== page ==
Improvements should be made to small business owner retirement plans from the provider's end according to one expert, but Lehigh Valley Business says while the industry remains as it is today, entrepreneurs can take several steps on their own to ensure lasting savings once they are ready to close shop.

What business owners can do now
John Rossi, an accounting associate professor at Moravian College, recently told Lehigh Valley Business that entrepreneurs should be mindful that, especially in a time when trends change faster than ever, their companies cannot be completely relied on for life-long financial security.

"Don't plan on the business being your entire nest egg," he said. "What was a good business today may not be in 10 years."

Rossi suggests CEOs keep an eye down the road on their own financial futures as well as those of employees. Men and women in charge of their own companies, he explains, eventually are responsible for providing themselves and a dedicated workforce with the necessary resources for success after retirement.

The accounting expert says taking good financial investment advice to heart is crucial if business owners don't want to find themselves in need of cash after a planned retirement.

"There's a lot of people going back to work for survival," he told the news source.

Three steps to better retirement planning
Although structured retirement plans are beneficial as-is, Small Business Administration senior economist Jules Lichtenstein believes that business owners who focus on managing retirement plans for themselves and their employees can change to make financial plans more convenient for the holder and business owner in the future. Lichtenstein's op-ed in Entrepreneur Magazine outlines three specific changes he would like to see in coming years.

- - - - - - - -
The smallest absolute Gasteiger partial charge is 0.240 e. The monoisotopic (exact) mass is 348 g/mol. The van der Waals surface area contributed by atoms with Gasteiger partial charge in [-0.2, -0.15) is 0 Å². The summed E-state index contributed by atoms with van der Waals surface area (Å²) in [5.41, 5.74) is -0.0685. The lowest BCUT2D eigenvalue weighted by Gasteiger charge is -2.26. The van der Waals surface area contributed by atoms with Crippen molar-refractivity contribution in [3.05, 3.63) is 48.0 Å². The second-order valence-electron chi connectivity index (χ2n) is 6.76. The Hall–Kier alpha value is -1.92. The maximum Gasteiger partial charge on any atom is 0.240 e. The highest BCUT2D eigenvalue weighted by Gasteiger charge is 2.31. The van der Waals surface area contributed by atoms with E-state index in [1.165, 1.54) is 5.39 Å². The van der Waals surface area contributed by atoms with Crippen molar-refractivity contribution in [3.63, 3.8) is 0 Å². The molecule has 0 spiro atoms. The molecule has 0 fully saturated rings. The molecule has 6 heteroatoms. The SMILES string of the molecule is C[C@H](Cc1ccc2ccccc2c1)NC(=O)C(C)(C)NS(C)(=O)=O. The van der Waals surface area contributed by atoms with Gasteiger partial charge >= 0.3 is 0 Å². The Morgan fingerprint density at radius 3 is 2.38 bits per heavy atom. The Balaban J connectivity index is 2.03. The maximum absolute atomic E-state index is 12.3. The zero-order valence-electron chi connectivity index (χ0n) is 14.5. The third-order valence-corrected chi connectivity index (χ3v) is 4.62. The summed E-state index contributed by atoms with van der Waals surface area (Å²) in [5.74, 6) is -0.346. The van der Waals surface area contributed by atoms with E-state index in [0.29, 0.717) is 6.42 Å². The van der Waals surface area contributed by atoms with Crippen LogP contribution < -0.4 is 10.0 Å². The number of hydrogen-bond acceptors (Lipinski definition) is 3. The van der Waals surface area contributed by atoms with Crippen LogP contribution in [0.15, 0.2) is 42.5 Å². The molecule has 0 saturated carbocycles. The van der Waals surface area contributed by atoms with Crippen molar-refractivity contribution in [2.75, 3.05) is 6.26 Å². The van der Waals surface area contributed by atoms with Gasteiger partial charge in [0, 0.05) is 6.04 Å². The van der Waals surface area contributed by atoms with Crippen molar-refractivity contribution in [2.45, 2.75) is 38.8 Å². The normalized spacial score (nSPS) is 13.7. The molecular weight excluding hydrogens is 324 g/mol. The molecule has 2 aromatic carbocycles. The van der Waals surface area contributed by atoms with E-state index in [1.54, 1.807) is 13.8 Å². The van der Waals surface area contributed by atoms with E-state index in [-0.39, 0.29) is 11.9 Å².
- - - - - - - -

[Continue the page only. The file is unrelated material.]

The first change, which would be made by federal regulators, is for small business owners to be legally obligated to contribute to their own retirement funds. This is not currently in legislature, but the expert noted that requiring entrepreneurs to stash away funds with every paycheck would offer an insurance policy many businesses owners fail to build today.

Making it so that workers in small business begin with 401(K) plans in place at the start of employment is another suggestion Lichtenstein has for the federal government. A study by AARP shows that when employees come into a job with a retirement plan already set up, they are more likely to participate. In contrast, the study notes, having to take steps to start feeding a 401(K) can be a roadblock for workers who would otherwise take part in the plan.

Lastly, the expert noted that limiting the choices in plans company owners can select from, and decreasing the amount of time it takes for them to do so, could greatly benefit the small business community.